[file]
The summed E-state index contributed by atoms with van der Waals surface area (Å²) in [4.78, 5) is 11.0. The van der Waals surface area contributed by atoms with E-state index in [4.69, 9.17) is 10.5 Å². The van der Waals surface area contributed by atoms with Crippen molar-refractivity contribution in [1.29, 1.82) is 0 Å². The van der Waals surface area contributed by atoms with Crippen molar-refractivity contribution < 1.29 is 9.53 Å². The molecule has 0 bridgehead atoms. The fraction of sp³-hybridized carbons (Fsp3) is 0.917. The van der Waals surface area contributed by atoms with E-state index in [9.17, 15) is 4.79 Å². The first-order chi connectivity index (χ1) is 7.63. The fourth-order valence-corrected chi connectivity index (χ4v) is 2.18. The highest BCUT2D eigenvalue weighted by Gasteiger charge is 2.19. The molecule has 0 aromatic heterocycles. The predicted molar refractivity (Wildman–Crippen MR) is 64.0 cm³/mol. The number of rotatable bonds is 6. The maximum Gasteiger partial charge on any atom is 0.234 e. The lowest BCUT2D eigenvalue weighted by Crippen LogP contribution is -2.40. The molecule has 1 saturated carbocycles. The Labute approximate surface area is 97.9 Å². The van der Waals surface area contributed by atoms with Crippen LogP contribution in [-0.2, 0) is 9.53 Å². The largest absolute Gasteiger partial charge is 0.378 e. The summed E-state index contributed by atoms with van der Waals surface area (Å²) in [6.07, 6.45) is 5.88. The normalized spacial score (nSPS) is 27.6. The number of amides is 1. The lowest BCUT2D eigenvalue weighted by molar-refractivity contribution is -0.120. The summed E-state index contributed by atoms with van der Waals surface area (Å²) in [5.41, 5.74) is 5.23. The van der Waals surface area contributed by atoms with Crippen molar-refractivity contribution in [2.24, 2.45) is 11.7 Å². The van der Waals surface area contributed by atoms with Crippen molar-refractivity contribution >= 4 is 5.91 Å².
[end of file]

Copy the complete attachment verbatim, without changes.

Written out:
The summed E-state index contributed by atoms with van der Waals surface area (Å²) in [4.78, 5) is 11.0. The van der Waals surface area contributed by atoms with E-state index in [4.69, 9.17) is 10.5 Å². The van der Waals surface area contributed by atoms with Crippen molar-refractivity contribution in [1.29, 1.82) is 0 Å². The van der Waals surface area contributed by atoms with Crippen molar-refractivity contribution < 1.29 is 9.53 Å². The molecule has 0 bridgehead atoms. The fraction of sp³-hybridized carbons (Fsp3) is 0.917. The van der Waals surface area contributed by atoms with E-state index in [9.17, 15) is 4.79 Å². The first-order chi connectivity index (χ1) is 7.63. The fourth-order valence-corrected chi connectivity index (χ4v) is 2.18. The highest BCUT2D eigenvalue weighted by Gasteiger charge is 2.19. The molecule has 0 aromatic heterocycles. The predicted molar refractivity (Wildman–Crippen MR) is 64.0 cm³/mol. The number of rotatable bonds is 6. The maximum Gasteiger partial charge on any atom is 0.234 e. The lowest BCUT2D eigenvalue weighted by Crippen LogP contribution is -2.40. The molecule has 1 saturated carbocycles. The Labute approximate surface area is 97.9 Å². The van der Waals surface area contributed by atoms with Crippen LogP contribution in [-0.2, 0) is 9.53 Å². The largest absolute Gasteiger partial charge is 0.378 e. The summed E-state index contributed by atoms with van der Waals surface area (Å²) in [6.07, 6.45) is 5.88. The normalized spacial score (nSPS) is 27.6. The number of amides is 1. The lowest BCUT2D eigenvalue weighted by molar-refractivity contribution is -0.120. The summed E-state index contributed by atoms with van der Waals surface area (Å²) in [5.41, 5.74) is 5.23. The van der Waals surface area contributed by atoms with Crippen molar-refractivity contribution in [2.24, 2.45) is 11.7 Å². The van der Waals surface area contributed by atoms with Crippen molar-refractivity contribution >= 4 is 5.91 Å².